A hearing in the case of the overlapping oceanic boundary of the Maldives and the Chagos Archipelago of Mauritius submitted to the International Tribunal for the Law of the Sea by Mauritius has been held yesterday.
The Attorney General’s Office of the Maldives stated that a hearing was held in the case under the United Nation’s Convention on the Law of the Sea, to resolve the contested oceanic boundaries of the Maldives and Mauritius.
The case submitted by Mauritius was accepted by the tribunal after the procedural issues noted by the Maldives was heard during hearings for the purpose.
A ruling is to be issued on the overlapping boundaries between the South Asian neighbors after the tribunal hears the cases of both sides.
The AG Office stated that as good practice, usually such cases are resolved with the policy of equidistance which means that an equal territory is to be granted for both countries.
The Maldives was also one of the six nations which sided against a vote of resolution at the United Nations calling for the return of the Chagos Archipelago where a British Indian Ocean Territory with a US military base on the island of Diego Garcia.
The government of the Maldives received stern criticism from the public for the decision on the vote. This eventually led to the Foreign Minister clarifying to the public that the vote was for the reason that the boundary issue of the Maldives with the archipelago still remained undecided at the United Nations.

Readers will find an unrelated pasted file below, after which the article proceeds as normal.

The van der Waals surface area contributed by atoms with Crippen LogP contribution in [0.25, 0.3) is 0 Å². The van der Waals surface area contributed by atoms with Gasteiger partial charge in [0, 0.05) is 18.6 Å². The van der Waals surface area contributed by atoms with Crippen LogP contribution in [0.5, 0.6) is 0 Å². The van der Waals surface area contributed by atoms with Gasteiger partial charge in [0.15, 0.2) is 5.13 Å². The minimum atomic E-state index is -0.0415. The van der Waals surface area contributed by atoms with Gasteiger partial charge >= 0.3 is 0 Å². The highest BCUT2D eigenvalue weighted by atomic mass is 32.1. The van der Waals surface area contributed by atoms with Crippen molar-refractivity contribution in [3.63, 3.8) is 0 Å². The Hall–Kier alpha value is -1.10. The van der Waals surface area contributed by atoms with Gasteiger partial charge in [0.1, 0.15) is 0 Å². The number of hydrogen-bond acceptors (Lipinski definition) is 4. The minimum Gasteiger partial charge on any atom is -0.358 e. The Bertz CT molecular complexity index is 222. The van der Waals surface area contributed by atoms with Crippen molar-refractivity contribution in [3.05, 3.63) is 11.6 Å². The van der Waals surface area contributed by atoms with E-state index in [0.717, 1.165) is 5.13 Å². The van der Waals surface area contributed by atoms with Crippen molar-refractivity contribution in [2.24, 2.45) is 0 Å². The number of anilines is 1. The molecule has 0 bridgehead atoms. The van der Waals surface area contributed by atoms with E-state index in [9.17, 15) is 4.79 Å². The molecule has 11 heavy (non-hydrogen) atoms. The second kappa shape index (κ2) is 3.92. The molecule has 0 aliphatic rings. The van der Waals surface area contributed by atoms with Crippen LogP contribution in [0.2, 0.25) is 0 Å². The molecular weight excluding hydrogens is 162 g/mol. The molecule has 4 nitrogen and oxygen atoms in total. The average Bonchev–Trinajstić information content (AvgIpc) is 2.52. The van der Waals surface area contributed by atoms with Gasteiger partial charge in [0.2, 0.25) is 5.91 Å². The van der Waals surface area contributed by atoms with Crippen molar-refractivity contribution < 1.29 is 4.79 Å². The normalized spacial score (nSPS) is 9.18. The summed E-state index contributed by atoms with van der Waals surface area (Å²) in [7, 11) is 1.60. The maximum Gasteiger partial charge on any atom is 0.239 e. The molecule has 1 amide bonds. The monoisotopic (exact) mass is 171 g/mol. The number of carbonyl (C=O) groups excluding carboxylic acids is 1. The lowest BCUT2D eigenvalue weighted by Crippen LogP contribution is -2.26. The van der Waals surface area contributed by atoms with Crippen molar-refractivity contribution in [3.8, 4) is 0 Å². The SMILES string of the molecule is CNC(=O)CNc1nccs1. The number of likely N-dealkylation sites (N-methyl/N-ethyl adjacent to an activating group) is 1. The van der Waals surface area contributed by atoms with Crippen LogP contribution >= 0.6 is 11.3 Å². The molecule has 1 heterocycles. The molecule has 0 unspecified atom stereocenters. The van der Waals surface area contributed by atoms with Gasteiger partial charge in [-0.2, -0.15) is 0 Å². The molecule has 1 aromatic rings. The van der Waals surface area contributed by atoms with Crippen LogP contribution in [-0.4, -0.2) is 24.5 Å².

The archipelago is the only territory where the borders of the Maldives meet another nation, and such a resolution is passed at the UN could mean that the Maldives could lose a part of the continental shelf if the UN case was decided against the Maldives. The Minister stated that to prevent the possible loss of the continental shelf was the reason why the Maldives voted against the return of the Chagos Archipelago to Mauritius.
Historical documents have stated that the archipelago was overtaken during colonial rule and the residents of the archipelago were forcefully relocated to Mauritius, where they still live.